Minding Our Elders: Daughter overwhelmed with parents’ sudden care needsA year ago, my mother had a heart attack. She came out of it fairly well, but still can’t do much around the house. Then, last month my dad had a stroke. I’m an only child and feel overwhelmed with all of this.
By: Carol Bradley Bursack, INFORUM
DEAR CAROL: A year ago, my mother had a heart attack. She came out of it fairly well, but still can’t do much around the house. Then, last month my dad had a stroke. I’m an only child and feel overwhelmed with all of this. Before his stroke, Dad could take care of Mom and the house. He’s now in rehab and even with therapy the specialists don’t think he’ll walk again. I’m married and have two children and a job. I guess I just feel overwhelmed. How do I go about getting our lives in order so I can help my parents and still care for my family and work? - Janet
DEAR JANET: It’s no wonder you feel overwhelmed. When our parents need help, we generally want to dive in and do all we can. You also have a family and a job. There is only so much you can do, so you’ll probably need to start arranging for some paid assistance. If you can afford a geriatric care manager, that would be a terrific first step because this person could help you plan and delegate. However, good care managers are expensive. If that’s not an option, you’ll have to find resources on your own.
One good resource is located on your state’s website. It’s a federal resource called the National Family Caregiver Support Program, though some states use a different title for the same program. If you simply type “aging” into your state website, you should get a list of links that can guide you.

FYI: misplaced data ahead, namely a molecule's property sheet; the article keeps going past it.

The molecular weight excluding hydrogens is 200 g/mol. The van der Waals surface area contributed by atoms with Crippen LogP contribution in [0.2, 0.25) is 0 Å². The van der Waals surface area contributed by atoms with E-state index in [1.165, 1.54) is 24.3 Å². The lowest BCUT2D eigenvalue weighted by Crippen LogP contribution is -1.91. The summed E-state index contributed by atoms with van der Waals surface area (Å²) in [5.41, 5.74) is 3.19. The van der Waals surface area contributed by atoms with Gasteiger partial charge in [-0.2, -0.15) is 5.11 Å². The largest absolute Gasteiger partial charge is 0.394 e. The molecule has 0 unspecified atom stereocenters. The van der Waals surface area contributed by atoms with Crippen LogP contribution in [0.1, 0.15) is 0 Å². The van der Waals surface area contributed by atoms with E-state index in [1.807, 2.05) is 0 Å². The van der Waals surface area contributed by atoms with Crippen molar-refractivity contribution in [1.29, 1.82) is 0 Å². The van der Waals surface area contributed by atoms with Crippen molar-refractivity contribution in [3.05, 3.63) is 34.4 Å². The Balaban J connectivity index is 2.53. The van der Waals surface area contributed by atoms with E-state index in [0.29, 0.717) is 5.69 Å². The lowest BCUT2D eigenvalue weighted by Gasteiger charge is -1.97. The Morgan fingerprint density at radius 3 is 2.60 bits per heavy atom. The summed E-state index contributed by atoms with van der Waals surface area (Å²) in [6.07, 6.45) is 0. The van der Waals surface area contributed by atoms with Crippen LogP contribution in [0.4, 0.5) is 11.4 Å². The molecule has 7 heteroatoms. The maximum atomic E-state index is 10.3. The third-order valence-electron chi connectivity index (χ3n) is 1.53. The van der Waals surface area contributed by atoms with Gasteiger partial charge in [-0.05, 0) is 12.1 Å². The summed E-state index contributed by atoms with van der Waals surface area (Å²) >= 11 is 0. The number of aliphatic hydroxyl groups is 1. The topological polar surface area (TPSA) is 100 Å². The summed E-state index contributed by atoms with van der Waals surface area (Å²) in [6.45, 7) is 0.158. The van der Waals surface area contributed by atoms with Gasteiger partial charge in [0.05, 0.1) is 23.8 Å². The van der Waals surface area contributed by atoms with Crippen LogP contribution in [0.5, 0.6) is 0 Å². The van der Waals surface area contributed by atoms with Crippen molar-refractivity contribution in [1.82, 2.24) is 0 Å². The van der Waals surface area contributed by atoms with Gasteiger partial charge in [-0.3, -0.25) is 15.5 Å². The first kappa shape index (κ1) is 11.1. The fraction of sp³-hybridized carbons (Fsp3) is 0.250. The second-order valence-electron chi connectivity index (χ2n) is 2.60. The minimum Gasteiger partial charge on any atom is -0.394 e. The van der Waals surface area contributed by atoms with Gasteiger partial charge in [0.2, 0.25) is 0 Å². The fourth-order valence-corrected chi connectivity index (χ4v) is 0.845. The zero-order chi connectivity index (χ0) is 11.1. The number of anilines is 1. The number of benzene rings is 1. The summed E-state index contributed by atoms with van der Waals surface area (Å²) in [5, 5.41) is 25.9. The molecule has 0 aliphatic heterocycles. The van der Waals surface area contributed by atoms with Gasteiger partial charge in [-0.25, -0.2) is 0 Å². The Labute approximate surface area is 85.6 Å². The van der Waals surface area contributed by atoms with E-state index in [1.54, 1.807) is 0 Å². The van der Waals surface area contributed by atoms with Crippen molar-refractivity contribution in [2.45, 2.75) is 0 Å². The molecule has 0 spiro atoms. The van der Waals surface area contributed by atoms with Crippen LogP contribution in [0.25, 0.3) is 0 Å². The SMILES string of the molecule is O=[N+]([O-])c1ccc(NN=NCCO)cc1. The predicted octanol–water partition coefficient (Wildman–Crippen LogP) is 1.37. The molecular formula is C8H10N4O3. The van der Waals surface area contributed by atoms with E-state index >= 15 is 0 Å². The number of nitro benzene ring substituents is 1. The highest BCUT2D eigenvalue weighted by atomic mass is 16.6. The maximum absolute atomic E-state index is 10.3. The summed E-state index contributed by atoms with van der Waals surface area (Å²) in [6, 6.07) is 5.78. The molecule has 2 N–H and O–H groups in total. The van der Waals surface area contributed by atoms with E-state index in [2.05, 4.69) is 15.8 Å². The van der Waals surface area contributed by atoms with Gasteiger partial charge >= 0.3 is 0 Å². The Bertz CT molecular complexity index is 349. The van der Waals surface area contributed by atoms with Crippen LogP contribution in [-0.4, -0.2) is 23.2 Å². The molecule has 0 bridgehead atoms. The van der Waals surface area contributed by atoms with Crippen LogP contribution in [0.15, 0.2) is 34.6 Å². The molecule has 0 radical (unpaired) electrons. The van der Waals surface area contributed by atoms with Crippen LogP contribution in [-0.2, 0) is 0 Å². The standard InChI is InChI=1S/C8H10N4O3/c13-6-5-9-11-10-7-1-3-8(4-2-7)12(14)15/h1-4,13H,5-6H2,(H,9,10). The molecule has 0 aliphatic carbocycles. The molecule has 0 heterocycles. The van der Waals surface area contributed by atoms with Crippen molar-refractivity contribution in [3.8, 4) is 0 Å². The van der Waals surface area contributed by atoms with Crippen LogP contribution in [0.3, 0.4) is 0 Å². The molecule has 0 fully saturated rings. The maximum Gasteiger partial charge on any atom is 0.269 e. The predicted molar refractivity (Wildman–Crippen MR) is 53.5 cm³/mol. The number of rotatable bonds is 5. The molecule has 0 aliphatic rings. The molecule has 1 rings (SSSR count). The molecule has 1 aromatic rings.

Also, if you have an Agency on Aging in your community, they can be a wonderful source of information. You can go online to www.n4a.org and type in the Zip code of your community to see if you’re covered locally. The National Institute on Aging offers many resources with local links and can be found at www.nia.nih.gov, as does the Administration on Aging found at www.aoa.gov.
Your mom is likely stressed by your dad’s situation. Also, she’s used to receiving his care. I’d suggest that you hire some help for her from an in-home care agency for awhile as you evaluate how she is getting along. In-home care is very flexible, so you can adjust the hours to her needs.
It’s possible that your dad will continue to need around-the-clock care. If so, you’ll likely have to consider 24-hour in-home care or a nursing home for him since your mom will not be able to provide the care he needs.
Talk with your dad’s doctor about his prognosis, watch his recovery closely, help your mom all you can, but open “what if” discussions so that you can lay out contingency plans for their care. Don’t berate yourself for not being able to provide heavy duty care by yourself. There’s only so much any one person can do.
Remember that doing your best doesn’t mean everyone will love the available choices, Janet. That’s something you will have to live with. We often have to do what we can to move forward and then learn to accept less than perfect solutions.
Carol Bradley Bursack is the author of a support book on caregiving and runs a website supporting caregivers at www.mindingourelders.com. She can be reached at firstname.lastname@example.org.